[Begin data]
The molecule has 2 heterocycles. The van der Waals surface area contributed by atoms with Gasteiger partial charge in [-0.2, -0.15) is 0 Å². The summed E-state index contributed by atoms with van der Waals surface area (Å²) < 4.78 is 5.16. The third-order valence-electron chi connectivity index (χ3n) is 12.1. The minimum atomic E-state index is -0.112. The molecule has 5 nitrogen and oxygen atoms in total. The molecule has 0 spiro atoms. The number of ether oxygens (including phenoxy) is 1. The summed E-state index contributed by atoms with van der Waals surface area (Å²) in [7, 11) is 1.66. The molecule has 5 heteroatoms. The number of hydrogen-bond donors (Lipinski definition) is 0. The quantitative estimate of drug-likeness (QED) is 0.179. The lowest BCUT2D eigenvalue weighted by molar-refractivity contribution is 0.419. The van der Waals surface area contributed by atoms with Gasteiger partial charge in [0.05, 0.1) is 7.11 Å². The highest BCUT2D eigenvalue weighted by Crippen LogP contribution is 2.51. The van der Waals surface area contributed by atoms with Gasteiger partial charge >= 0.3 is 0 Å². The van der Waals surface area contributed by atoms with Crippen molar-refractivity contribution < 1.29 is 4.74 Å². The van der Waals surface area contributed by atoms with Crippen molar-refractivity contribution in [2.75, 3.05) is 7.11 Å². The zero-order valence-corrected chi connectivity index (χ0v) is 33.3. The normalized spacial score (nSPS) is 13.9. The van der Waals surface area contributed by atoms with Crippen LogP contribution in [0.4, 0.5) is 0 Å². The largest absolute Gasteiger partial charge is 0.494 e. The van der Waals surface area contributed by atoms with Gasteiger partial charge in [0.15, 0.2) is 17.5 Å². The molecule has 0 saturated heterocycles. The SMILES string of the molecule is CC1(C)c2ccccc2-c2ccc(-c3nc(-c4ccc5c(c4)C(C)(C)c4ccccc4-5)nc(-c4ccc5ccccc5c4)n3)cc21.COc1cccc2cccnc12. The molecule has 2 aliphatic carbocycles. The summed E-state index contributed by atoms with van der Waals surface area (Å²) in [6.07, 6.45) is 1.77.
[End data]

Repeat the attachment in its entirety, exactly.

The molecule has 2 heterocycles. The van der Waals surface area contributed by atoms with Gasteiger partial charge in [-0.2, -0.15) is 0 Å². The summed E-state index contributed by atoms with van der Waals surface area (Å²) < 4.78 is 5.16. The third-order valence-electron chi connectivity index (χ3n) is 12.1. The minimum atomic E-state index is -0.112. The molecule has 5 nitrogen and oxygen atoms in total. The molecule has 0 spiro atoms. The number of ether oxygens (including phenoxy) is 1. The summed E-state index contributed by atoms with van der Waals surface area (Å²) in [7, 11) is 1.66. The molecule has 5 heteroatoms. The number of hydrogen-bond donors (Lipinski definition) is 0. The quantitative estimate of drug-likeness (QED) is 0.179. The lowest BCUT2D eigenvalue weighted by molar-refractivity contribution is 0.419. The van der Waals surface area contributed by atoms with Gasteiger partial charge in [0.05, 0.1) is 7.11 Å². The highest BCUT2D eigenvalue weighted by Crippen LogP contribution is 2.51. The van der Waals surface area contributed by atoms with Gasteiger partial charge >= 0.3 is 0 Å². The van der Waals surface area contributed by atoms with Crippen molar-refractivity contribution < 1.29 is 4.74 Å². The van der Waals surface area contributed by atoms with Crippen molar-refractivity contribution in [2.75, 3.05) is 7.11 Å². The zero-order valence-corrected chi connectivity index (χ0v) is 33.3. The normalized spacial score (nSPS) is 13.9. The van der Waals surface area contributed by atoms with Crippen LogP contribution in [0.4, 0.5) is 0 Å². The largest absolute Gasteiger partial charge is 0.494 e. The van der Waals surface area contributed by atoms with Gasteiger partial charge in [0.15, 0.2) is 17.5 Å². The molecule has 0 saturated heterocycles. The SMILES string of the molecule is CC1(C)c2ccccc2-c2ccc(-c3nc(-c4ccc5c(c4)C(C)(C)c4ccccc4-5)nc(-c4ccc5ccccc5c4)n3)cc21.COc1cccc2cccnc12. The molecule has 2 aliphatic carbocycles. The summed E-state index contributed by atoms with van der Waals surface area (Å²) in [6.07, 6.45) is 1.77.